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The steel industry plays a fundamental role in not only driving economic growth, but also other complementary industries such as transportation, energy, heavy engineering and construction. The global steel industry, second in size only to oil and gas, produced 1,665 million tonnes of steel and had an estimated turnover of 900 billion USD in 2014. Despite dynamic shifts in the global scenario, the steel industry continues to be a source of employment for over 50 million people.

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The global steel industry is currently undergoing a transition. The majority of both global production and consumption of steel was driven by China’s meteoric growth throughout the 2000s. The growth rate of the global steel industry jumped from 2.5% in 1995-2000 to 6.2% in 2000-05. In fact, 7 of the top 15 steel companies operating today are based in China.

3However, the recent slowdown in China’s economic growth lead to a corresponding decline in steel sales, which contributed to a fall in steel prices. Consequently, the market shrank by 1.7% in 2015.

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Currently, China occupies over 49% of the global market share in production and 46% of the market share in consumption, but this is expected to decline over time. As developing economies continue to grow, such countries will eventually drive new demand for steel. At the moment, there is a global supply surplus of over 100 million tonnes of crude steel, which is contributing to the falling steel prices.

 

The Growing Local Industry

With an estimated market size of 300 Billion BDT, the steel industry in Bangladesh is currently experiencing an upsurge in demand. This growth is driven mostly by government spending on infrastructure projects, which accounts for 40% of steel consumption in Bangladesh. As with the global market, there is also a supply surplus in the local steel industry: the current demand is around 4 million tonnes, while the total capacity is around 8 million tonnes.

The steel industry in Bangladesh produces mainly two classes of products: flat steel (mainly CI sheet and CR coil) and long steel (MS rod/TMT bar). Although there are currently over 400 active firms in the industry, the top 20 companies service more than half of the demand.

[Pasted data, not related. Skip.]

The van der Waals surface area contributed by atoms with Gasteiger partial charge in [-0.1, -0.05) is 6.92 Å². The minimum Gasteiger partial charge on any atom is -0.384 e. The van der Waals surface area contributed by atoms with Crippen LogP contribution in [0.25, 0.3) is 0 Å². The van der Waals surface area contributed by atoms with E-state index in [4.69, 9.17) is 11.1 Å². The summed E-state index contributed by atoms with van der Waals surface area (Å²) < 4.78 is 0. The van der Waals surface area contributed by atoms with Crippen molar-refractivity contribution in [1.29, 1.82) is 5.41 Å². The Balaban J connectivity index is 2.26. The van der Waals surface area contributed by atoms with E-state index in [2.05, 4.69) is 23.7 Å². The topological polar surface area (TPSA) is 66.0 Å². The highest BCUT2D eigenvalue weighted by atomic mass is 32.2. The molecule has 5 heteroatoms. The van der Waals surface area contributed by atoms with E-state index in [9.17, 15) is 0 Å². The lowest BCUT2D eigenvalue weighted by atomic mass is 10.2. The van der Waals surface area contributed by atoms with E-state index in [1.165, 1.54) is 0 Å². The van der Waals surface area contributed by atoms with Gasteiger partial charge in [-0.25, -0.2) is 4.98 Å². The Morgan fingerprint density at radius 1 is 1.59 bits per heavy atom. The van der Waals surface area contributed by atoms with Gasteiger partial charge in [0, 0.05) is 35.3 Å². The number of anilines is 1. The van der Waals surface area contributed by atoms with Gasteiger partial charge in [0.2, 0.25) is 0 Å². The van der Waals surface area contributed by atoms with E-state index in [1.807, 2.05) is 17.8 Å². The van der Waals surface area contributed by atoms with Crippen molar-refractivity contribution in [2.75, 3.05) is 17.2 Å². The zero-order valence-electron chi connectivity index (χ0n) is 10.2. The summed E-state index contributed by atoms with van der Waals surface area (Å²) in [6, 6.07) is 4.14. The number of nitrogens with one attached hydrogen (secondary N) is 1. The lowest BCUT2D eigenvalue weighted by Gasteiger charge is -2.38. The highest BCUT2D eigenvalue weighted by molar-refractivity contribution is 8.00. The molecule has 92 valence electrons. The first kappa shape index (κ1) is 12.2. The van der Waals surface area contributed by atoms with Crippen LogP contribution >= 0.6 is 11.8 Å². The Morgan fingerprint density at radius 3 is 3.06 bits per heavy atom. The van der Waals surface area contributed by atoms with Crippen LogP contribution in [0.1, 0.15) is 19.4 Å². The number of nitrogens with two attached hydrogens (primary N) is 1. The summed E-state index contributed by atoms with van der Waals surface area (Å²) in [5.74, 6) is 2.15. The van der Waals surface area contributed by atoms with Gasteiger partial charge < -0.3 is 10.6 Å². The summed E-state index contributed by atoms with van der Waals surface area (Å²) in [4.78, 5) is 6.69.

5BSRM, the market leader, currently produces around 0.6 million tonnes of steel per year, with plans to scale up production capacity by 0.3-0.4 million tonnes a year. As BSRM and other top firms such as AKS, GPH and Bashundhara Steel expand their capacity and improve their technological capabilities, the industry is becoming increasingly more monopolistic.

The Need for Stronger Backward Integration

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Of the over 400 steel re-rolling mills operating in Bangladesh, around 350 mills primarily source their raw materials from shipbreaking.

However, recent regulatory crackdown by the EU has put the shipbreaking industry in dire straits. New EU rules require that EU-registered ships to be recycled only at sustainable facilities approved by the EU. It is unlikely that ship-breaking facilities in South Asia (including those in Bangladesh), which often experience worker-related accidents, will receive this approval.

Furthermore, sourcing from shipbreaking makes the production more expensive compared to the cheap Chinese steel currently flooding the global market. Thus there is a supply-driven pressure on the local steel industry to shift away from shipbreaking as a raw material source in order to streamline its production.

Consequently, top players such as BSRM, GPH, RSRM, Rahim Steel and Bashundhara Steel are already producing the main raw material, billets. Although the country currently imports 1.2 million tonnes of billets each year, the annual demand for billets stands at 4 million tonnes. With the right strategies, local players can fill this large demand gap.

The Case for Growth

According to the SteelMint group, production capacity of the Bangladesh steel industry has more than tripled during FY14-15. Actual production is expected to double by 2022.7

The steel industry in Bangladesh is still largely dependent on domestic growth drivers such as government infrastructure projects and the real estate industry. At the moment, per capita steel rebar consumption in Bangladesh is only 25 kg, compared to 57 kg in India and the world average of 217 kg in 2012. This is expected to grow to 50 kg by 2022.

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Although there is a lot of room for growth in the domestic market, focusing on steel exports is key to future development of the industry. Already the production surplus is more than 50% of the total domestic demand.

Currently, Bangladesh exports 57.9 Million USD worth of iron and steel products and raw materials. Although big markets such as India currently feature among Bangladesh’s top export destinations for steel products, focusing more on other growing Asian markets as well may be key to future exports growth. As the global steel industry continues to transition to a new phase, the local sector has the prime opportunity to not only grow to satisfy the domestic demand but also secure position in the emerging export markets of tomorrow.

This research has been conducted by MS Rayed, Research Associate at LightCastle Partners. To learn more about the steel sector, contact us here: info@lightcastlebd.com. You can download relevant sector specific reports from the LightCastle Drive: www.lightcastledata.com/drive